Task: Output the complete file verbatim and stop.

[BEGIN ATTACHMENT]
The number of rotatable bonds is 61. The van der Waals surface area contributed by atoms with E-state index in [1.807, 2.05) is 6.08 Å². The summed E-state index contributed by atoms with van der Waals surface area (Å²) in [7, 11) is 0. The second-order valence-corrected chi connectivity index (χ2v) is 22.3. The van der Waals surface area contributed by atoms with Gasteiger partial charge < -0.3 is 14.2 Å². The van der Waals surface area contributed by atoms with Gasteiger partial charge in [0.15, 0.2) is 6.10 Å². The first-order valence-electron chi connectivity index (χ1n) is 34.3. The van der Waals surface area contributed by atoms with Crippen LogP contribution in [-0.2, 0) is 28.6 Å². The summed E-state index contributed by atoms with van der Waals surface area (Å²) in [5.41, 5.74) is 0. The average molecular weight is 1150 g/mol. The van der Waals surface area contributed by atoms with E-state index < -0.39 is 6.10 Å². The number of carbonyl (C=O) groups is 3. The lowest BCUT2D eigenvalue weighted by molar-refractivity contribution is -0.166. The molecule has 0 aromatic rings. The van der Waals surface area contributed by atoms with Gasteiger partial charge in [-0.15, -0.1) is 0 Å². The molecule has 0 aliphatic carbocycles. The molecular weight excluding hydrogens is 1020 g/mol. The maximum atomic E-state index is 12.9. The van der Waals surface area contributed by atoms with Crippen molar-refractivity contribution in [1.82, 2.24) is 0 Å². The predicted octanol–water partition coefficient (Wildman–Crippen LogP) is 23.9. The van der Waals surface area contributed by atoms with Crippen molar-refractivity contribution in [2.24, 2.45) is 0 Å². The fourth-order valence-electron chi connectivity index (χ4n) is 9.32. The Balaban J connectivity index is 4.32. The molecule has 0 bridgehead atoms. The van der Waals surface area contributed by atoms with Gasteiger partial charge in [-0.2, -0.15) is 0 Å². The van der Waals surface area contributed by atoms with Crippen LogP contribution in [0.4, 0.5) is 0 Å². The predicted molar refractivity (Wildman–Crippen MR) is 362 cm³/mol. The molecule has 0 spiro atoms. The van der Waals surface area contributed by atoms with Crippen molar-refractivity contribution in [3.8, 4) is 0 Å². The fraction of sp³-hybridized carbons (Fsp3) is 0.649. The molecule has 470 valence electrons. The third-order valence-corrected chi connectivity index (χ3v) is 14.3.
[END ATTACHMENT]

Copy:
The number of rotatable bonds is 61. The van der Waals surface area contributed by atoms with E-state index in [1.807, 2.05) is 6.08 Å². The summed E-state index contributed by atoms with van der Waals surface area (Å²) in [7, 11) is 0. The second-order valence-corrected chi connectivity index (χ2v) is 22.3. The van der Waals surface area contributed by atoms with Gasteiger partial charge < -0.3 is 14.2 Å². The van der Waals surface area contributed by atoms with Gasteiger partial charge in [0.15, 0.2) is 6.10 Å². The first-order valence-electron chi connectivity index (χ1n) is 34.3. The van der Waals surface area contributed by atoms with Crippen LogP contribution in [-0.2, 0) is 28.6 Å². The summed E-state index contributed by atoms with van der Waals surface area (Å²) in [5.41, 5.74) is 0. The average molecular weight is 1150 g/mol. The van der Waals surface area contributed by atoms with E-state index < -0.39 is 6.10 Å². The number of carbonyl (C=O) groups is 3. The lowest BCUT2D eigenvalue weighted by molar-refractivity contribution is -0.166. The molecule has 0 aromatic rings. The van der Waals surface area contributed by atoms with Gasteiger partial charge in [-0.15, -0.1) is 0 Å². The molecule has 0 aliphatic carbocycles. The molecular weight excluding hydrogens is 1020 g/mol. The maximum atomic E-state index is 12.9. The van der Waals surface area contributed by atoms with Crippen molar-refractivity contribution in [1.82, 2.24) is 0 Å². The predicted octanol–water partition coefficient (Wildman–Crippen LogP) is 23.9. The van der Waals surface area contributed by atoms with Crippen molar-refractivity contribution in [2.24, 2.45) is 0 Å². The fourth-order valence-electron chi connectivity index (χ4n) is 9.32. The Balaban J connectivity index is 4.32. The molecule has 0 bridgehead atoms. The van der Waals surface area contributed by atoms with Gasteiger partial charge in [-0.2, -0.15) is 0 Å². The van der Waals surface area contributed by atoms with Crippen LogP contribution in [0.4, 0.5) is 0 Å². The predicted molar refractivity (Wildman–Crippen MR) is 362 cm³/mol. The molecule has 0 spiro atoms. The van der Waals surface area contributed by atoms with Crippen molar-refractivity contribution in [3.8, 4) is 0 Å². The fraction of sp³-hybridized carbons (Fsp3) is 0.649. The molecule has 470 valence electrons. The third-order valence-corrected chi connectivity index (χ3v) is 14.3.